|There's a fine line between hard work and over worked.|
You must put in "work", hours on top of hours of practice is necessary to achieve any goal. I try and teach all my clients technique over volume or "quality over quantity". Training and performing at the level pro athletes do is by definition super human. The methods used to get them and keep them pro athletes must, in my opinion, follow these broad guidelines:
1. Cause no injury due to: (A) Bad form (B) Fatigue (C)Lack of Knowledge
|"I saw it on youtube so it must be good." Not so much.|
(B) You do need to push through barriers like fatigue, but not on technical lifts. Simply use less weight, explosiveness or risky movements and add reps or time once tired.
(C) "I saw it on youtube". This is fine for an educated trainer that understands the human body. I find more videos with horrible form online than with mediocre to good form.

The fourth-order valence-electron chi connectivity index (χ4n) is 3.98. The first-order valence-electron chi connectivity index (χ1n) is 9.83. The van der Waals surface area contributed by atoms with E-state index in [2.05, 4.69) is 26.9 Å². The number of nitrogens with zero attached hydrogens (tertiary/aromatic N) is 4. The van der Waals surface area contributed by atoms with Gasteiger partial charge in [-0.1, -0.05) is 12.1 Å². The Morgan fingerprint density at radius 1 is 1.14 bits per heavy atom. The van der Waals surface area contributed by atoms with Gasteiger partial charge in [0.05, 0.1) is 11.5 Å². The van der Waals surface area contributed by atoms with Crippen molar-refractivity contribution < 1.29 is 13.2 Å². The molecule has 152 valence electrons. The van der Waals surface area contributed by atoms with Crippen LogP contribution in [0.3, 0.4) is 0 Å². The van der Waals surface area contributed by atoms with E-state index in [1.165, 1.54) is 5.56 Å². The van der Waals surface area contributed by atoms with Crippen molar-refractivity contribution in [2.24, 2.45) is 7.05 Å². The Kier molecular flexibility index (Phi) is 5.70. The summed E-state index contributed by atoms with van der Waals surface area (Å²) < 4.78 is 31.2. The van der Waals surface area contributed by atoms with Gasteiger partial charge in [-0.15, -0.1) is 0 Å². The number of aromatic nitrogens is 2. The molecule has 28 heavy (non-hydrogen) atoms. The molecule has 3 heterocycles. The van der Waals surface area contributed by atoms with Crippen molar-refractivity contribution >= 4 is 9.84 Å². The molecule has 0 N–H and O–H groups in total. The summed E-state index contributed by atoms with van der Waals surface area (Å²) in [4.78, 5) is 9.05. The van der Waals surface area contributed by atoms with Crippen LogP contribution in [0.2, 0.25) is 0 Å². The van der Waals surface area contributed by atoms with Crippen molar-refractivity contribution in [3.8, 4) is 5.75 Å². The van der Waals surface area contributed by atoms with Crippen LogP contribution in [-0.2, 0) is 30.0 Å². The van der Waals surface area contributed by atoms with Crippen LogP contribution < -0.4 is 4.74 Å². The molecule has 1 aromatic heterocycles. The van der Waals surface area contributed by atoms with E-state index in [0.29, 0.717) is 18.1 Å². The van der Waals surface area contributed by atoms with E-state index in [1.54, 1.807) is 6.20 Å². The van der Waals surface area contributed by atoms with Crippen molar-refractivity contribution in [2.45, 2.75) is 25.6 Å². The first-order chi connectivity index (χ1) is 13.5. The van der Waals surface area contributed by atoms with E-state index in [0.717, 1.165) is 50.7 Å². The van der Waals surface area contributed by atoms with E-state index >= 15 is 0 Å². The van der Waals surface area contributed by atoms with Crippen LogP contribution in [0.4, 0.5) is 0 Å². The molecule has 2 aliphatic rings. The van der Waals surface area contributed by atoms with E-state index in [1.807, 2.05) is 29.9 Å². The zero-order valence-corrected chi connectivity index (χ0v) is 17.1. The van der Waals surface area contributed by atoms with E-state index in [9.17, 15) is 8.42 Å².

2. Know your client:
Know their strengths and weaknesses. If you notice toe drift or open scaps, these are huge issues in the con category and you should work on correction. Transversely, if you notice they are using a movement or exercise perfectly but too often, it may be time for a temporary change to promote growth.
Sleep is more important than protein. When doing circuit training, sprint drills or tabata style training, upon completion of the round, the athlete should rest for a short period.
Look, you can work yourself to death if it makes you happy but, finding the point of maximum gain for minimum strain should be the goal of every Smart athlete, period.
We hit 500 page views before I wrote this, yeah!